Our fears evaporated on the night of the concert. Cars streamed into the school parking lot and people poured into the auditorium. I'm not sure that we filled the approximately 600 seats, but we came close. The music students and music teachers at the big schools in Boston who had refused to buy tickets in advance must not have had a better offer that night because many of them showed up to hear Chase. The band did not disappoint. The concert was alive, filled with energy and a bond between a musically knowledgeable audience and an appreciative band. I remember the audience standing in their seats to clap and cheer. They dragged the band back for three curtain calls, including performances of tunes from their upcoming album and a couple that never made it onto vinyl before the untimely death of Chase and several members of the band in an airplane crash in August 1974. The audience was bellowing for a fourth curtain call when Bill came out in front of the curtain to plead exhaustion, which I'm sure was no less than the truth, so everyone reluctantly but happily headed for the exits.

We paid Bill and his band in cash from the box office. The money was in two brown paper grocery sacks, guarded by Mills and a dense squad of his band kids. Can you imagine such a thing in a high school in 2011?

There's more to tell about Chase's visit to Walpole High School, including the clinic he ran for the stage band and the after-concert party at the band's motel that was attended by many Walpole band kids. That's a story that I probably shouldn't tell in front of the iTunes audience.

Every now and then, Bill Chase's music pops up in 2011. A certain radio talk show host based in Atlanta sometimes uses a few bars of Get It On as a sounder. I've also heard snippets of Chase's wailing horns in movies and TV shows. Every note brings me back almost 40 years to the Chase concert at Walpole High School, probably my fondest memory of high school. At the same time, I can't help some sadness. I firmly believe that, had he lived, Bill Chase would have had a strong influence on the course of rock and jazz. We'll never know, of course, but I think wistfully of all that might have been.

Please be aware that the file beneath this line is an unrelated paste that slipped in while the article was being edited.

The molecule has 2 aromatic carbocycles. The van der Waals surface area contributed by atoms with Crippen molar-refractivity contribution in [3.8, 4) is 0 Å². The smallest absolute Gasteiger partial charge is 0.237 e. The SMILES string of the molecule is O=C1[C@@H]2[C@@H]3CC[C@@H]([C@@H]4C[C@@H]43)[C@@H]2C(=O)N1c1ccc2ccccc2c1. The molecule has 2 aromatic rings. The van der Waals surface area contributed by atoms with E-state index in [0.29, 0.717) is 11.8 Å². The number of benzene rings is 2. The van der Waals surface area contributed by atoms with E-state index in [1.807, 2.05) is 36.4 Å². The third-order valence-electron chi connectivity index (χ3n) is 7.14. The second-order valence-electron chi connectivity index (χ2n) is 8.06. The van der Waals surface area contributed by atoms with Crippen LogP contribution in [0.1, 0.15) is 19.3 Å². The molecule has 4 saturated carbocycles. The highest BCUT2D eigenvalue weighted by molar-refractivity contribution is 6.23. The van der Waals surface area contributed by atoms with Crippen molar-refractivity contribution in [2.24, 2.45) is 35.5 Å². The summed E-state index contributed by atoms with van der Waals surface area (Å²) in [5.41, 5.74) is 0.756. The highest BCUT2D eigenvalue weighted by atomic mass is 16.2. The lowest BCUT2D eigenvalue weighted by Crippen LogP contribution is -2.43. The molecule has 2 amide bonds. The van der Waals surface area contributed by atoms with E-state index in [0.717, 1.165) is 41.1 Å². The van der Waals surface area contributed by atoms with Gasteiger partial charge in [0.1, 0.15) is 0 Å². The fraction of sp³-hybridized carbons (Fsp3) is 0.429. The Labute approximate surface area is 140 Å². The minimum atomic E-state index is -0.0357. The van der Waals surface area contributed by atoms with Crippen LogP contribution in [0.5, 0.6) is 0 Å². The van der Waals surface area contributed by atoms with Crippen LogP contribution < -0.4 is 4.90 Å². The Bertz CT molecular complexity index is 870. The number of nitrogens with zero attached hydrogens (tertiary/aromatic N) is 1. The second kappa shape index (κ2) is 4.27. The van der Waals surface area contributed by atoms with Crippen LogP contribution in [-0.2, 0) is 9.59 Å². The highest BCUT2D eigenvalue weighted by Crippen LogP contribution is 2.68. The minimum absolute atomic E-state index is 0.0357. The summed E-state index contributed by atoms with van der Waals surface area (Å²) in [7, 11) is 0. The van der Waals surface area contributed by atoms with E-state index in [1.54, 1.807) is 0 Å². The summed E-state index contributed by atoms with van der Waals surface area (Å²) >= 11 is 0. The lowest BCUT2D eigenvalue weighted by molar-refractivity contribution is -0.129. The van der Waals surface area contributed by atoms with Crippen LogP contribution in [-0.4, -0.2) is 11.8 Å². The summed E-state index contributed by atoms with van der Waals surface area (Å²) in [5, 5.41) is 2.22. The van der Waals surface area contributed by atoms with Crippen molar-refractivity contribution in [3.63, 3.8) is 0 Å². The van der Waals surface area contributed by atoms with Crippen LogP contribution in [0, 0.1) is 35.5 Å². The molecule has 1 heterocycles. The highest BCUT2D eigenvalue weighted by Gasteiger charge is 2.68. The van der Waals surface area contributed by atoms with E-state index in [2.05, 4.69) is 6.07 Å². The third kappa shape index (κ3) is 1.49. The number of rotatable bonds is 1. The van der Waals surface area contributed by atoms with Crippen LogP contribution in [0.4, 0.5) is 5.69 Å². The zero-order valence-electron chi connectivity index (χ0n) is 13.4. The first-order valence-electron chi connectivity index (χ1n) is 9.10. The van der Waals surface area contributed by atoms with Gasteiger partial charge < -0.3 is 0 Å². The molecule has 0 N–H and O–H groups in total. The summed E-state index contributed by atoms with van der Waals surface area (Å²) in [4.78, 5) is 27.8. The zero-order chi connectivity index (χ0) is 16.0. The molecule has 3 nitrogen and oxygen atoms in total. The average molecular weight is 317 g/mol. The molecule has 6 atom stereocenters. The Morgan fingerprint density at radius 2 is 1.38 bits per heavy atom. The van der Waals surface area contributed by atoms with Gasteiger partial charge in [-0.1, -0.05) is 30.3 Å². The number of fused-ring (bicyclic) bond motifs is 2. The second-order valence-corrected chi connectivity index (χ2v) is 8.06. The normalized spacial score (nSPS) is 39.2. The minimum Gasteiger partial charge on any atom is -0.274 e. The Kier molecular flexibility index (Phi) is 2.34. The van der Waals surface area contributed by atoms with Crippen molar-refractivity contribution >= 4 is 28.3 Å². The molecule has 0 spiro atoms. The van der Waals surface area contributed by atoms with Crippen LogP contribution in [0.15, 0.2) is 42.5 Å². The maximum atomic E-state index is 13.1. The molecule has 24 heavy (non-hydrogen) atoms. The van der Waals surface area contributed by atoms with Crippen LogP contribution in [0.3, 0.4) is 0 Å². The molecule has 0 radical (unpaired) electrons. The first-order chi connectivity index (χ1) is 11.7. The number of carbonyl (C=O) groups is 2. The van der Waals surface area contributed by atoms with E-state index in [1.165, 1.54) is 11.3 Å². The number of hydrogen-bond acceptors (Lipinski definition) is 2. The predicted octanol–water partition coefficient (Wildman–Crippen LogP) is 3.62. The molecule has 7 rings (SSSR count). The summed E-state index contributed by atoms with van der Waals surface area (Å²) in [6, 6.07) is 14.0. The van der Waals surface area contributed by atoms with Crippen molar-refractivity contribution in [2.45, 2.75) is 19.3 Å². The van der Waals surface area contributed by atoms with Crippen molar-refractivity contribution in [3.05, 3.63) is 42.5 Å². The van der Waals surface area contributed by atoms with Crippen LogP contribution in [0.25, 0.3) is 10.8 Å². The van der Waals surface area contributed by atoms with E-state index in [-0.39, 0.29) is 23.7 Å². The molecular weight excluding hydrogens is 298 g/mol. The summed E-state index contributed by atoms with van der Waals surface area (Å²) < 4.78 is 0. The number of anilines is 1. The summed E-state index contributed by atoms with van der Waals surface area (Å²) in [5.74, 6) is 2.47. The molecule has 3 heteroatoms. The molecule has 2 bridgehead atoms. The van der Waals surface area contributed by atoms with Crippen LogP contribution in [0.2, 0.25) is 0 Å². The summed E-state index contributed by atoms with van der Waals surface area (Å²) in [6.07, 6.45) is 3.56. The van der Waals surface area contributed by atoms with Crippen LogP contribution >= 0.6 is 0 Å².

Chasefreak1970 ,

Chase is here!

It's about time i-tunes re-issued the initial Chase LP, sadly the original stereo version from Epic records was lost in a vault fire some years back (that also destroyed recordings from other great artists like Simon & Garfunkel). Unless you have a quad system from the early '70's you don't really get the full impact of this album. This recording was originally released in April 1971, when bands like Blood, Sweat & Tears and Chicago had reached their creative peaks and fans of brass-rock were looking for alternatives and found it in abundance with Chase. This album introduces the unique concept of four trumpets with a rock rhythm base and naturally Bill Chase's lead and solo trumpet are the core to the bands excitement.

markg4511 ,


Agree! This was a great and landmark album. I was in grade school when it came out and my dad, a music teacher, brought it home for me to listen to. I wore out the record playing it. I had never heard anything like it. The screaming trumpets and the energy was amazing. Being an aspiring young trumpet player, I could only dream of being able to play like them. Bill Chase and his band were an inspiration. I have been waiting for ITunes to add this for years. Now finally it is available. Thanks.